The FOI Act does not require absolute certainty as to the existence or location of records because records may be lost or simply cannot be found. This Office can find that a body's decision was justified under section 15(1)(a) even where records that an applicant believes exist or ought to exist have not been found. In the circumstances, I am satisfied that the Department has taken reasonable steps to search for the records sought. I find that the Department was justified in refusing access to further records under section 15(1)(a) of the FOI Act.
Section 29 – Deliberations of FOI bodies
Sections 29(1)(a) & (b) - Deliberative Process and the Public Interest
Section 29(1) of the FOI Act provides that an FOI body may refuse to grant an FOI request if the record contains matter relating to the deliberative process and granting the request would be contrary to the public interest. These are two independent requirements and the fact that the first is met carries no presumption that the second is also met. It is therefore important for public bodies to show to the satisfaction of the Commissioner that both requirements are met. The public interest test contained in this provision differs from the public interest test found in other exemptions under the FOI Act. To avail of this exemption, the public body must be of the opinion that releasing the records would be against the public interest. Other exemptions require the public body to be of the opinion that the public interest would be better served by release. In my view, this exemption tends more strongly towards release of the records.
Moreover, section 11(3) of the FOI Act requires public bodies to have regard to the need to achieve greater openness in their activities and inform scrutiny, discussion, comment and review by the public of their activities. I consider this to be relevant to my assessment of whether it would be contrary to the public interest to release the records.
The records comprise an inspection report for a named school and related correspondence between the Department, the NCSE and the school concerned. The Department says that the relevant deliberative process is consideration of the inspector’s report and engagement with the school and other parties on the report’s findings. It submits that it is not in the public interest to release the records while this process is ongoing. In summary, it outlines the following harms which could flow from release: first, it says that some matters in the report are still contested and require clarification. Secondly, it says that releasing the records without outlining how the issues raised in the report will be addressed could cause unnecessary concern among parents about the future of the programme concerned. Thirdly, it says that releasing the records without the school’s consent could impede the Board of Management in its operation of the school. Finally, it says that releasing the records could impede the deliberative process and the plan for the future.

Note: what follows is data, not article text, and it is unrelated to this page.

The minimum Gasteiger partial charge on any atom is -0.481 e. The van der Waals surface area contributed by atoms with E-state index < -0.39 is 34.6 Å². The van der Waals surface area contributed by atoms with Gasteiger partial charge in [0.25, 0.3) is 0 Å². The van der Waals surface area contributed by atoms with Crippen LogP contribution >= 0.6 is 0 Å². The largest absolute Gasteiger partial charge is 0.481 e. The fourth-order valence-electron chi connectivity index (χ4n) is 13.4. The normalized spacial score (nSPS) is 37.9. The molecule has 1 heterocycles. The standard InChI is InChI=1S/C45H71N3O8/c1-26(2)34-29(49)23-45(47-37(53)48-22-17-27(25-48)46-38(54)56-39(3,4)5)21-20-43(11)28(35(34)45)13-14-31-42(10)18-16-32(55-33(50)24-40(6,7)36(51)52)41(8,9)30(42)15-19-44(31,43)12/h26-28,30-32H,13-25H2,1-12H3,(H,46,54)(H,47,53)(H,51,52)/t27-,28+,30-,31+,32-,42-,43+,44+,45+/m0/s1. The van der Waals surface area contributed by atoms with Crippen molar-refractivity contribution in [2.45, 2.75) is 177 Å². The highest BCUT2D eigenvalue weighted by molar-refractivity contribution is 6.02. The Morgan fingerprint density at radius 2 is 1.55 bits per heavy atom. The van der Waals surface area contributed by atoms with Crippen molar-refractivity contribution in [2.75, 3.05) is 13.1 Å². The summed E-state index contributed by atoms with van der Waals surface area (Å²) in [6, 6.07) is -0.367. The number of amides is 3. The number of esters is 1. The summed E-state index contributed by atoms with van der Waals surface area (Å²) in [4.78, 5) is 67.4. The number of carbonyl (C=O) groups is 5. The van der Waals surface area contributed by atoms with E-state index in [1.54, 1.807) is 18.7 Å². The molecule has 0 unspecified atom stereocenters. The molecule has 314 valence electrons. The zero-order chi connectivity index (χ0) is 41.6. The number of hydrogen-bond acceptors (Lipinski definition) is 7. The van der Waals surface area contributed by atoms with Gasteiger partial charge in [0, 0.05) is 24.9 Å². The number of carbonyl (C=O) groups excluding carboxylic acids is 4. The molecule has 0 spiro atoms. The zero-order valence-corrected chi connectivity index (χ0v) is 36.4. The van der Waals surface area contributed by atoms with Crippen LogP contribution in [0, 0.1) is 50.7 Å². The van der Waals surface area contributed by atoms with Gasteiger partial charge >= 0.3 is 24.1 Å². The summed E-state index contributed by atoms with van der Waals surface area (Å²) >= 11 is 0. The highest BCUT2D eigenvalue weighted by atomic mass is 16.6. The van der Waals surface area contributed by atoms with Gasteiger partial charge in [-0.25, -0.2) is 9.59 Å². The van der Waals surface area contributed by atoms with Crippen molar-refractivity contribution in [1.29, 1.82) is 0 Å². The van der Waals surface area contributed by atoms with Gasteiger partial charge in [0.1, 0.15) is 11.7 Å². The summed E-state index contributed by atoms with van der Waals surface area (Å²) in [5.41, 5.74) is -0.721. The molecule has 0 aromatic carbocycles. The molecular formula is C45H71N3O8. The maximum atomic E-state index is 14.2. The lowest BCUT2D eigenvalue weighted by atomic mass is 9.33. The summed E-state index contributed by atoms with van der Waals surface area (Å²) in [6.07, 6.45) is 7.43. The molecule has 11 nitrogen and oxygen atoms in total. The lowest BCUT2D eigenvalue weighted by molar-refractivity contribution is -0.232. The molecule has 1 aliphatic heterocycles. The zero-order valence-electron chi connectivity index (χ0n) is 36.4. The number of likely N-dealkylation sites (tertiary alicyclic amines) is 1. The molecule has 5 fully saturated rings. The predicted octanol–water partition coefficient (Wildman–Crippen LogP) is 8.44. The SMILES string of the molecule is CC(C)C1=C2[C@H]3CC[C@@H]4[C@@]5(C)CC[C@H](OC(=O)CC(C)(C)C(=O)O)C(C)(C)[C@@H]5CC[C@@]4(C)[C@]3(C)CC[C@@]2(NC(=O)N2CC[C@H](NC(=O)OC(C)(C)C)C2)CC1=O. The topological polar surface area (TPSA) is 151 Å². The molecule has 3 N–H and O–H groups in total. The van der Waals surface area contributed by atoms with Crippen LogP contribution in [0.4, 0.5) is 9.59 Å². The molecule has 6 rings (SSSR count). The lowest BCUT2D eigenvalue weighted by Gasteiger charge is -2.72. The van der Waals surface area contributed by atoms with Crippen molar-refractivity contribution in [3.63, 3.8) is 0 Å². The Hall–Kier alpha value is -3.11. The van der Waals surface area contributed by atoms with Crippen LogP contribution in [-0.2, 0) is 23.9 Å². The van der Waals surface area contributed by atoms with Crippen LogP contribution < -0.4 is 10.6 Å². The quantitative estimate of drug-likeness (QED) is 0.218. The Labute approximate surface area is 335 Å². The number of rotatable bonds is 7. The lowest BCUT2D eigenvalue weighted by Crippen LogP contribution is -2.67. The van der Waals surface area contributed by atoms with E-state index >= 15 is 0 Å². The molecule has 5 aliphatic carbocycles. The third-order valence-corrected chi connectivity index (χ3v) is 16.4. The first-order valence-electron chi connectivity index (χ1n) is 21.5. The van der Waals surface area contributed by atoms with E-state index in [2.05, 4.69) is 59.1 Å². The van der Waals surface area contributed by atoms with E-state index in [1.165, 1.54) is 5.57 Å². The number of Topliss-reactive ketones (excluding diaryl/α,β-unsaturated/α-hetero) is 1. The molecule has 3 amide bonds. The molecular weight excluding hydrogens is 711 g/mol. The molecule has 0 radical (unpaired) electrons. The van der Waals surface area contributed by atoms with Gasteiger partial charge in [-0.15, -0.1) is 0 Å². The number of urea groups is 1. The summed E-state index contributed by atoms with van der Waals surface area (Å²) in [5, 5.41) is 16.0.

In response to a question from the investigator about whether releasing the record would lead to the requester becoming aware of a significant decision that the FOI body proposes to make, the Department says that release could lead the requester to conclude that the Department could make a decision impacting on the operation of the programme concerned, which would be contrary to the public interest. However, I do not consider that drawing a conclusion about the possibility of a decision amounts to “becoming aware of a significant decision that is proposed”, for the purposes of section 29(1). I therefore do not propose to consider this point further.
The applicant says that this case centres on an inspector’s report about a school for children with special needs. He submits that withholding it is wrong. He says that the school inspectorate make “whole-school evaluation reports” publicly available and the report under review is no different. He notes that the report was sent to a third party in June 2019 and submits that this obliterates the Department’s justification for withholding the report.